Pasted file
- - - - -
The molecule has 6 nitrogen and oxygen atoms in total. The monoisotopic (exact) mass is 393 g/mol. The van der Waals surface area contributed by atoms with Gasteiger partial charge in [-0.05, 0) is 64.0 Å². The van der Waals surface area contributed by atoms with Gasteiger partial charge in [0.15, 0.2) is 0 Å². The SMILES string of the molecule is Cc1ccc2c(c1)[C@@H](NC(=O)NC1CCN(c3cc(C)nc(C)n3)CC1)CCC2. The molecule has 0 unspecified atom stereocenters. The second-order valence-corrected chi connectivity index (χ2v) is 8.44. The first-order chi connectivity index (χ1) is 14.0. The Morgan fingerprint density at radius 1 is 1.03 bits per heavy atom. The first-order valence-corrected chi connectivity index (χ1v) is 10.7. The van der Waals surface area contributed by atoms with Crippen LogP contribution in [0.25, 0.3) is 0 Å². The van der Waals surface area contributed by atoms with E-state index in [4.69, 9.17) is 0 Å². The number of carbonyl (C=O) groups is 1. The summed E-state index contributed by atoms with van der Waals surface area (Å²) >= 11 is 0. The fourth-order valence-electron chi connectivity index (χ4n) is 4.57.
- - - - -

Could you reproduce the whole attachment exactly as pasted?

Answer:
The molecule has 6 nitrogen and oxygen atoms in total. The monoisotopic (exact) mass is 393 g/mol. The van der Waals surface area contributed by atoms with Gasteiger partial charge in [-0.05, 0) is 64.0 Å². The van der Waals surface area contributed by atoms with Gasteiger partial charge in [0.15, 0.2) is 0 Å². The SMILES string of the molecule is Cc1ccc2c(c1)[C@@H](NC(=O)NC1CCN(c3cc(C)nc(C)n3)CC1)CCC2. The molecule has 0 unspecified atom stereocenters. The second-order valence-corrected chi connectivity index (χ2v) is 8.44. The first-order chi connectivity index (χ1) is 14.0. The Morgan fingerprint density at radius 1 is 1.03 bits per heavy atom. The first-order valence-corrected chi connectivity index (χ1v) is 10.7. The van der Waals surface area contributed by atoms with Crippen LogP contribution in [0.25, 0.3) is 0 Å². The van der Waals surface area contributed by atoms with E-state index in [4.69, 9.17) is 0 Å². The number of carbonyl (C=O) groups is 1. The summed E-state index contributed by atoms with van der Waals surface area (Å²) >= 11 is 0. The fourth-order valence-electron chi connectivity index (χ4n) is 4.57.